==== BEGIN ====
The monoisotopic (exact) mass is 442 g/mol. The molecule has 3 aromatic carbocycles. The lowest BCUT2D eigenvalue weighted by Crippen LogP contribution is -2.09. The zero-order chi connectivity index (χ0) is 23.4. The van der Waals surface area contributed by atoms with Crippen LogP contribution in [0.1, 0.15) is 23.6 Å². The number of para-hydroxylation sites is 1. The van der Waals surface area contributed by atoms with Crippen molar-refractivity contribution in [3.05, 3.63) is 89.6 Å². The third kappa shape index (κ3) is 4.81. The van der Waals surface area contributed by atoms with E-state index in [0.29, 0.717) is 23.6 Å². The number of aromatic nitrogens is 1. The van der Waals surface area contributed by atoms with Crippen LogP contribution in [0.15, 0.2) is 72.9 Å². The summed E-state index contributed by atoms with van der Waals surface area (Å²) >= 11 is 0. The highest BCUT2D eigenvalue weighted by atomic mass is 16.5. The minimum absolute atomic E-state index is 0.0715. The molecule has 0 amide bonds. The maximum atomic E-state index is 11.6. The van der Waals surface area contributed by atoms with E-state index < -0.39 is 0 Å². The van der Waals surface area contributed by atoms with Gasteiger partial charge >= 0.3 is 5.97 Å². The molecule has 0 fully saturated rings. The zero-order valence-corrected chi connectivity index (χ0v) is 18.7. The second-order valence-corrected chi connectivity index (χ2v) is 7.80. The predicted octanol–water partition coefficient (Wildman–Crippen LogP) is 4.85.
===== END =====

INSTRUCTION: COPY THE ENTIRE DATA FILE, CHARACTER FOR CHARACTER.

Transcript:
The monoisotopic (exact) mass is 442 g/mol. The molecule has 3 aromatic carbocycles. The lowest BCUT2D eigenvalue weighted by Crippen LogP contribution is -2.09. The zero-order chi connectivity index (χ0) is 23.4. The van der Waals surface area contributed by atoms with Crippen LogP contribution in [0.1, 0.15) is 23.6 Å². The number of para-hydroxylation sites is 1. The van der Waals surface area contributed by atoms with Crippen molar-refractivity contribution in [3.05, 3.63) is 89.6 Å². The third kappa shape index (κ3) is 4.81. The van der Waals surface area contributed by atoms with E-state index in [0.29, 0.717) is 23.6 Å². The number of aromatic nitrogens is 1. The van der Waals surface area contributed by atoms with Crippen LogP contribution in [0.15, 0.2) is 72.9 Å². The summed E-state index contributed by atoms with van der Waals surface area (Å²) >= 11 is 0. The highest BCUT2D eigenvalue weighted by atomic mass is 16.5. The minimum absolute atomic E-state index is 0.0715. The molecule has 0 amide bonds. The maximum atomic E-state index is 11.6. The van der Waals surface area contributed by atoms with E-state index < -0.39 is 0 Å². The van der Waals surface area contributed by atoms with Gasteiger partial charge >= 0.3 is 5.97 Å². The molecule has 0 fully saturated rings. The zero-order valence-corrected chi connectivity index (χ0v) is 18.7. The second-order valence-corrected chi connectivity index (χ2v) is 7.80. The predicted octanol–water partition coefficient (Wildman–Crippen LogP) is 4.85.